bondman


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bond·man

 (bŏnd′mən)
n.
A male bondservant.

[Middle English, from bonde, serf; see bondage.]

bond•man

(ˈbɒnd mən)

also bondsman



n., pl. -men.
1. a male slave.
2. a man bound to service without wages.
3. (in the Middle Ages) a villein or other partially free tenant.
[1200–50]
ThesaurusAntonymsRelated WordsSynonymsLegend:
Noun1.bondman - a male bound to serve without wages
bond servant - someone bound to labor without wages
2.bondman - a male slave
slave - a person who is owned by someone
Translations
References in classic literature ?
Go on, my dear friend, till you, and those who, like you, have been saved, so as by fire, from the dark prison- house, shall stereotype these free, illegal pulses into statutes; and New England, cutting loose from a blood-stained Union, shall glory in being the house of refuge for the oppressed,--till we no longer merely "~hide~ the outcast," or make a merit of standing idly by while he is hunted in our midst; but, consecrat- ing anew the soil of the Pilgrims as an asylum for the oppressed, proclaim our WELCOME to the slave so loudly, that the tones shall reach every hut in the Carolinas, and make the broken-hearted bondman leap up at the thought of old Massachusetts.
And so soon as you have safely stored all your stuff indoors, I bid you put your bondman out of doors and look out for a servant-girl with no children; -- for a servant with a child to nurse is troublesome.
I should have said that you were one of those who should wash well, eat well, and lie soft at night as old men have a right to do; but tell me, and tell me true, whose bondman are you, and in whose garden are you working?
cried Polly, defiantly, for her wrath burned hotly against Trix, though she blessed her for setting the bondman free.
And when the eagle's boldest fest, Thou canst perform with skill, Then, think to stop proud freedom's march, And hold the bondman still.
400) More eloquent and polished than when he had left for England two years earlier, Douglass pressed northern whites to see the hypocrisy of their society: "Wherever waves the star-spangled banner there the bondman may be arrested and hurried back to the jaws of Slavery.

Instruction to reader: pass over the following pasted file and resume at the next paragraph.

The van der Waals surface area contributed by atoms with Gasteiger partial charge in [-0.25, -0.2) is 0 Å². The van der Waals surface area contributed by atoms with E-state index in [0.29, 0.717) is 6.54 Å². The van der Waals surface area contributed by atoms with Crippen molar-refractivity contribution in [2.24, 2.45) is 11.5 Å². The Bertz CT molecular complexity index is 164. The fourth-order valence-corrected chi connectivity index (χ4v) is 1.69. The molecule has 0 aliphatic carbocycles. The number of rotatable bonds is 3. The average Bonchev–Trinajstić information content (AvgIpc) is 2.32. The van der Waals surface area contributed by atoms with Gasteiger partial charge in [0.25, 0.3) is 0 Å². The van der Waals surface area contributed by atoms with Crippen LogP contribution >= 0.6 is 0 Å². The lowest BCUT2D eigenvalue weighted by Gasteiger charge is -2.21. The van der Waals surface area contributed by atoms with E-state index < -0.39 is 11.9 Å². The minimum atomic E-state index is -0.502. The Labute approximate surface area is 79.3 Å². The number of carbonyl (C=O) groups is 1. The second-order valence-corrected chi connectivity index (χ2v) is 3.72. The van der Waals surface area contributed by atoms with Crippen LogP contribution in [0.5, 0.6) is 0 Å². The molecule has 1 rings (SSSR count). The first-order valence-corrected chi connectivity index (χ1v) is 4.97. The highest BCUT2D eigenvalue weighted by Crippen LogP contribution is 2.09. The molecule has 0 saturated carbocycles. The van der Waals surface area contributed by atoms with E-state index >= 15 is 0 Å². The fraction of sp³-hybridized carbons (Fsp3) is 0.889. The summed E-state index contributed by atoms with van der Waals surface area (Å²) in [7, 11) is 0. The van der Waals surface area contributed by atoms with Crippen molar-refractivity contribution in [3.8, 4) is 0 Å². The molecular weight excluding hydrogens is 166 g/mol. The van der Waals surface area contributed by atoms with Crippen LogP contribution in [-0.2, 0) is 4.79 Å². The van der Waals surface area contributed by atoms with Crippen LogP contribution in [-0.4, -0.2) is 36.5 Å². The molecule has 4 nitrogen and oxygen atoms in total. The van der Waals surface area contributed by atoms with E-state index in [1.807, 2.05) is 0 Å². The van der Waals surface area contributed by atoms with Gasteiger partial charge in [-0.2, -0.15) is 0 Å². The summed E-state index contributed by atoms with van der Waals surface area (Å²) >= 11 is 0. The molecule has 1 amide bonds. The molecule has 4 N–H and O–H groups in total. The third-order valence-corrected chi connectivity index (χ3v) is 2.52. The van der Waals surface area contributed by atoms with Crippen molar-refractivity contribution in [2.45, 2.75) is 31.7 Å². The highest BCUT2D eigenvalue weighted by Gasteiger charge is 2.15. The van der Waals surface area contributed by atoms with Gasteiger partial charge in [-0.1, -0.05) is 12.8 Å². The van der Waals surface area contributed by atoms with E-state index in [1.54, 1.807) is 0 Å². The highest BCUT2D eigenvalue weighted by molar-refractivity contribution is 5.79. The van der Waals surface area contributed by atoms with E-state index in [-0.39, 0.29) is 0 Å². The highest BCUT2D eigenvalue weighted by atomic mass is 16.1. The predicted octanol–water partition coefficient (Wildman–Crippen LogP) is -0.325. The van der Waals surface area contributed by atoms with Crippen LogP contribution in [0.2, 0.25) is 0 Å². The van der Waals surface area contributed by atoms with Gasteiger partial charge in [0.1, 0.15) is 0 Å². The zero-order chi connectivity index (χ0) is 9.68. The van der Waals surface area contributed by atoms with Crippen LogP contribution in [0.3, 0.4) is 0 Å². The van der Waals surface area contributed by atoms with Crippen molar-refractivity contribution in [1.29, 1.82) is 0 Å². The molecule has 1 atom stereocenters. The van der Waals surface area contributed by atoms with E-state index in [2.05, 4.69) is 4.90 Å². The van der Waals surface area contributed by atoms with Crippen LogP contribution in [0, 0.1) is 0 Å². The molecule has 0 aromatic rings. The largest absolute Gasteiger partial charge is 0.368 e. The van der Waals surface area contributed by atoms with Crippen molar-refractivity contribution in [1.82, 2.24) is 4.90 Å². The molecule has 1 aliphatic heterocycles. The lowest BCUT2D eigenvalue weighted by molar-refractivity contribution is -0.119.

Conceivably, the players deliberately revived the play in order to exploit its topicality, since it appeared at a similar time to a number of other plays with narratives that paralleled the events of the Bohemian Crisis, such as Phillip Massinger's The Bondman (King's Men, licensed 3 December 1623), Thomas Drue's The Duchess of Suffolk (Palsgrave's Men, licensed 2 January 1624), and, of course, Thomas Middleton's A Game at Chess (King's Men, licensed 12 June 1624).
In that context, the students would look at the different Hebrew slave laws, contrasting the perspective of Exodus 21:2-11 and Deuteronomy 15:12-17 where certain Hebrew slaves may remain perpetual slaves (le' olam) versus Leviticus 25:39-46, where the slave is treated more as a bondman, and is set free at the jubilee year.
In fact, Deuteronomy establishes a link between the Exodus and the Hebrew bondman in its directive to free an eved ivri in the seventh year: You shall remember that you were a bondman [eved] in Egypt and the Lord redeemed you (Deut.
After two autumn seasons of Hall Caine sentimental, romantic dramas, The Prodigal Son (1905) and The Bondman (1906), 'Drury Lane melodrama escaped from the Hall Caine lowland fogs into the breezy clearness of the familiar uplands again, where anything may happen'.
Treasury Secretaries -- zeroed in on the relatively obscure Egyptian-born Oxbridge-educated bondman after 10 months.
My usual place between Dana Andrews and Michael Bondman became nonexistent.